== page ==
by Sophia Mauro
Activist, songwriter, and artist Somi took part in a residency at SFS from April 10-12, 2019. SFS students had the chance to listen to and learn from her during small group discussions, a public concert in Gaston Hall and a salon style reading of her play Dreaming Zenzile. The Lagos Music Salon and Petite Afrique, Somi’s first two albums, have garnered international attention, topped jazz charts, and won numerous awards, including the 2018 NAACP Image Award. She’s performed at the United Nations’ General Assembly at the invitation of former United Nations Secretary-General Ban Ki-Moon in commemoration of the International Day of Remembrance of the Victims of Slavery and the Transatlantic Slave Trade, as well as in Carnegie Hall to celebrate 20 years of South African democracy.
Somi’s three-day residency at Georgetown was part of the inaugural CrossCurrents festival, hosted by the Georgetown Laboratory for Global Performance and Politics. The festival is a citywide celebration in April and May featuring artists and companies from more than 40 countries. During her stay, she exposed students to a variety of mediums and topics.
Somi says her inspiration as an artist and a storyteller came “from a selfish place”; as the child of immigrants in Illinois, “there were not very many opportunities to see my own experience in storytelling and in books and films.”
On April 10, the African Studies Program hosted Somi for a sit-down chat with a small group of students. During the discussion, students heard about Somi’s search to find her identity as an artist, the pressure she faced from record companies to sound a certain way instead of being herself, and the ways in which her childhood and background have shaped her career.
On April 11, Somi performed songs from “Petite Afrique,” her latest album, on the Gaston Hall stage. “Petite Afrique,” she says, “is a meditation, a song cycle about the dignity of immigrants, the dignity specifically of the Harlem community, and the humanity of all immigrants and how their stories have to be told and honored.”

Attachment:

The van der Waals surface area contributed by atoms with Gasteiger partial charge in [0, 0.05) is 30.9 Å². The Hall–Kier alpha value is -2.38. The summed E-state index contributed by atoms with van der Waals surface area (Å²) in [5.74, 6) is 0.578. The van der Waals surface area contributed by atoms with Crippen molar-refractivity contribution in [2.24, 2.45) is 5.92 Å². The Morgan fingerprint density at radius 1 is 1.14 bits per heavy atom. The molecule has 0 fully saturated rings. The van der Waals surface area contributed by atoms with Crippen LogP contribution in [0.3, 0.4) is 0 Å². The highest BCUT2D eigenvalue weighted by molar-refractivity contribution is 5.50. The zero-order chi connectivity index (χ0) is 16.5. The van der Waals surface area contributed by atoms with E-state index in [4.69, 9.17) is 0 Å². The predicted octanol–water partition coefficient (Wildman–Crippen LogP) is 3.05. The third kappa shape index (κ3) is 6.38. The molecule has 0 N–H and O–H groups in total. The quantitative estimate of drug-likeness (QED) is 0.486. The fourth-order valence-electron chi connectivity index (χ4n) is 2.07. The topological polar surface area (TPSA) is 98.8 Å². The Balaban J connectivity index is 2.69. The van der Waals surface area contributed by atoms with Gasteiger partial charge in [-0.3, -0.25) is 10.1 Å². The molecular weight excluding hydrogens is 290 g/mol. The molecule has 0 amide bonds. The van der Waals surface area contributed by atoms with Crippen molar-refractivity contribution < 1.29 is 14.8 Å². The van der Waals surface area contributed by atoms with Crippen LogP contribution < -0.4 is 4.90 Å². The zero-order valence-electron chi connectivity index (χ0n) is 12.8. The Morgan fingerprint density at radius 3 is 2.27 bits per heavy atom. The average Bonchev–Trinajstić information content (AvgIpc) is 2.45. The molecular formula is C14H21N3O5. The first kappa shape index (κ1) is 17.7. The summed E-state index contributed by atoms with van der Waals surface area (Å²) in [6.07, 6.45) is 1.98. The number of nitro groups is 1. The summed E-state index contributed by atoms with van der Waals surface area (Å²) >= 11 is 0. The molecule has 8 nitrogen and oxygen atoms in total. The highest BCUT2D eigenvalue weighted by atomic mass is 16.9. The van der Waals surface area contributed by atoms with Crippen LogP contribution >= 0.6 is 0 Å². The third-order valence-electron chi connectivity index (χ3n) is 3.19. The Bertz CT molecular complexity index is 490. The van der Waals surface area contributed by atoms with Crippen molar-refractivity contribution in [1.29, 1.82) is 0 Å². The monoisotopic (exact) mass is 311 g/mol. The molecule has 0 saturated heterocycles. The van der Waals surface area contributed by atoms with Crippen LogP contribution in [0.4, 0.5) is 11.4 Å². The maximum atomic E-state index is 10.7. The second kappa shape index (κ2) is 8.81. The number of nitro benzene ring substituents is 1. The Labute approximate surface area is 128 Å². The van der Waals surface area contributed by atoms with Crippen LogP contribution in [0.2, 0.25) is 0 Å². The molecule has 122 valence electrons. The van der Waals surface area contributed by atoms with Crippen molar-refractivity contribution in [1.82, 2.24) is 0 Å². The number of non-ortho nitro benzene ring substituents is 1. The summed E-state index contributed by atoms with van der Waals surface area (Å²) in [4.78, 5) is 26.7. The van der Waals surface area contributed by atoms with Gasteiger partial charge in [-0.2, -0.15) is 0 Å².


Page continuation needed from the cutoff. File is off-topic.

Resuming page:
After the show, audience members had the chance to ask Somi questions about her songs and experiences. Her music is part singing, part storytelling, inspired by an 18-month creative sabbatical in Lagos, Nigeria. One audience member asked her about the anthropological elements of her songwriting process. Somi replied, “It was really a natural thing. I just started recording everything. Recording the street, recording the ocean, recording the immigration officers, recording conversations. I just tried to listen.”
Somi is currently working on Dreaming Zenzile, a modern jazz play based on the life of South African singer and political activist Miriam Makeba. On April 12, Somi treated Georgetown students and community members to a salon-style reading of excerpts from the play at the Maria & Alberto de la Cruz Art Gallery. Following the reading, she participated in a discussion with the audience about the creative process and the nature of cultural memory.